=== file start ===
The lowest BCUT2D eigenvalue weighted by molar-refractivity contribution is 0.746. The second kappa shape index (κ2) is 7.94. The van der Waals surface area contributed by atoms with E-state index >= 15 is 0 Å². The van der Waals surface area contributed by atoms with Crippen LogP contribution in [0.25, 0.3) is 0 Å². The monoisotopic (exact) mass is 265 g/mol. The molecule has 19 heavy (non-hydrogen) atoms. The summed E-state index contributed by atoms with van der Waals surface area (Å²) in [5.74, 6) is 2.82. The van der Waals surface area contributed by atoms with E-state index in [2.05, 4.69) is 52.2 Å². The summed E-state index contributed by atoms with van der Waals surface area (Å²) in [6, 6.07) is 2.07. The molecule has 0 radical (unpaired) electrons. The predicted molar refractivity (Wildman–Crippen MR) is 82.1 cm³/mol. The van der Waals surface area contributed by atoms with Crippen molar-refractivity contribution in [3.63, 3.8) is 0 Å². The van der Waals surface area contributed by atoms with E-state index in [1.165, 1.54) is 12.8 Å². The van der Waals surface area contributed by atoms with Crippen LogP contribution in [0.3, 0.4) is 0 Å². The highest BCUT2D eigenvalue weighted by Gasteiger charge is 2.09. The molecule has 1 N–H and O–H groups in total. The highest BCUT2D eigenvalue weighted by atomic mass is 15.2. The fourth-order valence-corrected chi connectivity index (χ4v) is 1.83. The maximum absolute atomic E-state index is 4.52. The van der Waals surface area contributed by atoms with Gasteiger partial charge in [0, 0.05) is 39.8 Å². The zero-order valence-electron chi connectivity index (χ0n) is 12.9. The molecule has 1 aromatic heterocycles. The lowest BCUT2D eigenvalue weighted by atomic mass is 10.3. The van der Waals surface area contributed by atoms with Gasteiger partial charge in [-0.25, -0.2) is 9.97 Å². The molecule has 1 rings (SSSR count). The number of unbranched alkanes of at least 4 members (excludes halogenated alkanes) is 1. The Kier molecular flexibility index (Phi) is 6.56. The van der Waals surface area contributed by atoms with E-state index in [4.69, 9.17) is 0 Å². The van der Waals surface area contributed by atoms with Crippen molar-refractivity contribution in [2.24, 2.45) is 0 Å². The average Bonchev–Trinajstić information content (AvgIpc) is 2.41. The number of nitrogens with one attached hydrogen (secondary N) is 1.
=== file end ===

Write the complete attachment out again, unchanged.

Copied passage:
The lowest BCUT2D eigenvalue weighted by molar-refractivity contribution is 0.746. The second kappa shape index (κ2) is 7.94. The van der Waals surface area contributed by atoms with E-state index >= 15 is 0 Å². The van der Waals surface area contributed by atoms with Crippen LogP contribution in [0.25, 0.3) is 0 Å². The monoisotopic (exact) mass is 265 g/mol. The molecule has 19 heavy (non-hydrogen) atoms. The summed E-state index contributed by atoms with van der Waals surface area (Å²) in [5.74, 6) is 2.82. The van der Waals surface area contributed by atoms with E-state index in [2.05, 4.69) is 52.2 Å². The summed E-state index contributed by atoms with van der Waals surface area (Å²) in [6, 6.07) is 2.07. The molecule has 0 radical (unpaired) electrons. The predicted molar refractivity (Wildman–Crippen MR) is 82.1 cm³/mol. The van der Waals surface area contributed by atoms with Crippen molar-refractivity contribution in [3.63, 3.8) is 0 Å². The van der Waals surface area contributed by atoms with E-state index in [1.165, 1.54) is 12.8 Å². The van der Waals surface area contributed by atoms with Crippen LogP contribution in [0.3, 0.4) is 0 Å². The highest BCUT2D eigenvalue weighted by Gasteiger charge is 2.09. The molecule has 1 N–H and O–H groups in total. The highest BCUT2D eigenvalue weighted by atomic mass is 15.2. The fourth-order valence-corrected chi connectivity index (χ4v) is 1.83. The maximum absolute atomic E-state index is 4.52. The van der Waals surface area contributed by atoms with Gasteiger partial charge in [0, 0.05) is 39.8 Å². The zero-order valence-electron chi connectivity index (χ0n) is 12.9. The molecule has 1 aromatic heterocycles. The lowest BCUT2D eigenvalue weighted by atomic mass is 10.3. The van der Waals surface area contributed by atoms with Gasteiger partial charge in [-0.25, -0.2) is 9.97 Å². The molecule has 1 rings (SSSR count). The number of unbranched alkanes of at least 4 members (excludes halogenated alkanes) is 1. The Kier molecular flexibility index (Phi) is 6.56. The van der Waals surface area contributed by atoms with E-state index in [4.69, 9.17) is 0 Å². The van der Waals surface area contributed by atoms with Crippen molar-refractivity contribution in [2.24, 2.45) is 0 Å². The average Bonchev–Trinajstić information content (AvgIpc) is 2.41. The number of nitrogens with one attached hydrogen (secondary N) is 1.